The Document Properties… the title and description and not important; however, Dimensions and Frame Rate are.

My current stage. Simply the navy to black rectangle.

My current stage. Simply the navy to black rectangle.

Step 2 : Making our ship

Now let’s make our ship.  Create a new layer name and name it ship.  Lock your Background layer by clicking the second dot which is under the lock icon.  This prevents us from drawing on the background layer and messing it up.

Draw your ship however you want. Just make it stay within 50×50 pixels. I drew three triangles and arranged them together. Now select your ship, you may need to click your ship layer once to highlight all your artwork, and right click. Goto Convert to Symbol… Name it ship, make sure it is a MovieClip and the Registration is set to the center.

The Registration’s location determines the x and y value of our MovieClip. Any objects in your games from now on, you will want to be conscientious of the Registration, dead center is not always the best solution, but for our ships case, it will work great.

Now your ship should appear in the Library (CTRL+L), so delete it from the stage and remove the ship layer you created.  The next time your ship is on the stage, it will be via ActionScript.

Convert to Symbol box

Convert to Symbol box

Step 3: Linking our Scene and MovieClip to Actionscript 3.0 Classes

Actionscript 3 flash files now have the ability to setup a document class.  The document class is a class that will be automatically ran when the compiled flash game is executed. This prevents us from needing to write code in the .fla file.  To find the document class, you need to deselect anything on the stage and in the Properties Box (CTRL+F3) the document class will be below the frames per second and background box.  If you can’t see the document class, you will need to resize your properties box. Simply grab between the Properties box and the Stage and pull the properties window up.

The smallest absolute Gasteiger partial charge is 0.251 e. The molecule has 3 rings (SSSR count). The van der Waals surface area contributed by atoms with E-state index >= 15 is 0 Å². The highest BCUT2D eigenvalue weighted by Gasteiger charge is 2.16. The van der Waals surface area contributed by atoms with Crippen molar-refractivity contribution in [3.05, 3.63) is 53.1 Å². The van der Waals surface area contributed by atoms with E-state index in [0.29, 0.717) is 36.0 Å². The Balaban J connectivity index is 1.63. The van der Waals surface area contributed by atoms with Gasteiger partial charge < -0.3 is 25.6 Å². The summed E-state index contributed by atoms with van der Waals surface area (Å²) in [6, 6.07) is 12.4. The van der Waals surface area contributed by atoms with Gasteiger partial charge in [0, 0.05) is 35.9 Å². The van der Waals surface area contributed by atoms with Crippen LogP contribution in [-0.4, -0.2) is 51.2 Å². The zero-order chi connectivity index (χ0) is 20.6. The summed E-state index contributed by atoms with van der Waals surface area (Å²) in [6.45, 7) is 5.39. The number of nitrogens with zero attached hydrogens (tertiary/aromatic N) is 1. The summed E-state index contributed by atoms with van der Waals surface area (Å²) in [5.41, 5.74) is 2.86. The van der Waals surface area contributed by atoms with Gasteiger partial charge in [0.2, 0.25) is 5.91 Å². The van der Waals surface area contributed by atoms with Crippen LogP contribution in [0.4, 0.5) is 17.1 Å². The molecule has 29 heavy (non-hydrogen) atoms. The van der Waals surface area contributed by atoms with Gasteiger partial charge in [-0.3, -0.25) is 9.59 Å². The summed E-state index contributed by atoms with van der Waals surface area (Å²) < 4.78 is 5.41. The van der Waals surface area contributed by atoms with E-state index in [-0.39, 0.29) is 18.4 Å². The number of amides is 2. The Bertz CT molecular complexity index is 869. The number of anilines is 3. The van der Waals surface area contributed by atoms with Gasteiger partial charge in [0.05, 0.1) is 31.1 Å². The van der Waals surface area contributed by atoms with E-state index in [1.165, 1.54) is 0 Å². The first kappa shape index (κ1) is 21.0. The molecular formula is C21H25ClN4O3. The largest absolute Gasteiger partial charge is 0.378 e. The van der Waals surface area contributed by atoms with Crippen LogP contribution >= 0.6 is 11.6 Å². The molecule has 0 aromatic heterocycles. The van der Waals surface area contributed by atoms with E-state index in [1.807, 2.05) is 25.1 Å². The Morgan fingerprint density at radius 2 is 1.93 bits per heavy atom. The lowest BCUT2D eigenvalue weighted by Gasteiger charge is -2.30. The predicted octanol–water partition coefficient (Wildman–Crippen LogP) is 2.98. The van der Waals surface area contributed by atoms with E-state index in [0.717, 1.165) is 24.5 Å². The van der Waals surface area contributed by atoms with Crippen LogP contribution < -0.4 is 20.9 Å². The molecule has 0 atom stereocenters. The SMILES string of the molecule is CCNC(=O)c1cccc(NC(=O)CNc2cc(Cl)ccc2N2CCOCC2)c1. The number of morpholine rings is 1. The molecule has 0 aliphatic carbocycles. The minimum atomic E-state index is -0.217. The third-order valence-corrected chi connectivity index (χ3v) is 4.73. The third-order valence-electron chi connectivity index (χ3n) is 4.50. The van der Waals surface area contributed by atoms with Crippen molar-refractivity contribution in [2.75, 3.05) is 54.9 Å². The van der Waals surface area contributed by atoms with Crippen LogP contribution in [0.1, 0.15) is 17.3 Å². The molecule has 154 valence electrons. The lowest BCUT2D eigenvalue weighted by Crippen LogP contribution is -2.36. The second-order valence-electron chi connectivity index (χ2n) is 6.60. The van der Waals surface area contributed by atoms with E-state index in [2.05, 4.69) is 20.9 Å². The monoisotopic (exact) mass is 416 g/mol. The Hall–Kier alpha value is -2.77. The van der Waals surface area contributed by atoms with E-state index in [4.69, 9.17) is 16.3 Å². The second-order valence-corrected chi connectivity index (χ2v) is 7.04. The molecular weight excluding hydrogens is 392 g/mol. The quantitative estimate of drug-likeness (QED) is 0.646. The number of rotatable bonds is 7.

Now, name your document class “com.asgamer.basics1.Engine” without quotes. When you click out of the box Flash will complain that the document class doesn’t exist, that’s fine, we’ll be making it in a few.

Now as an explanation, com.asgamer.basics1 is our package. From a file structure perspective that’s the folders from our basics1.fla file to our document class. basics1 is in the folder asgamer, asgamer is in the folder com, and com is in the same folder as our basics1.fla file.  The reasoning behind the package name is com is my domain name extension, asgamer is my domain name, basics1 is the project name, and Engine is the class.  This means if Bob at boblikesgamesalot.com creates an Engine class his won’t conflict with mine because his package would be com.boblikesgamesalot.basics1.

Now let’s setup our class for our ship.  Just right click your ship in your library and go to Linkage…  Click the Export for Actionscript check box and new options will become available.  Class will be the class that runs for our Ship, by default if you don’t change the linkage when Flash is compiled it will create a class for your Ship that is based on MovieClip. Our Base Class is defaulted to flash.display.MovieClip leave it alone, that’s perfectly fine for now and in most cases.  As for our Class, name it com.asgamer.basics1.Ship and click OK.  It will say it doesn’t exist again… Ignore it, we’ll fix that next.

Our document class.

Our document class.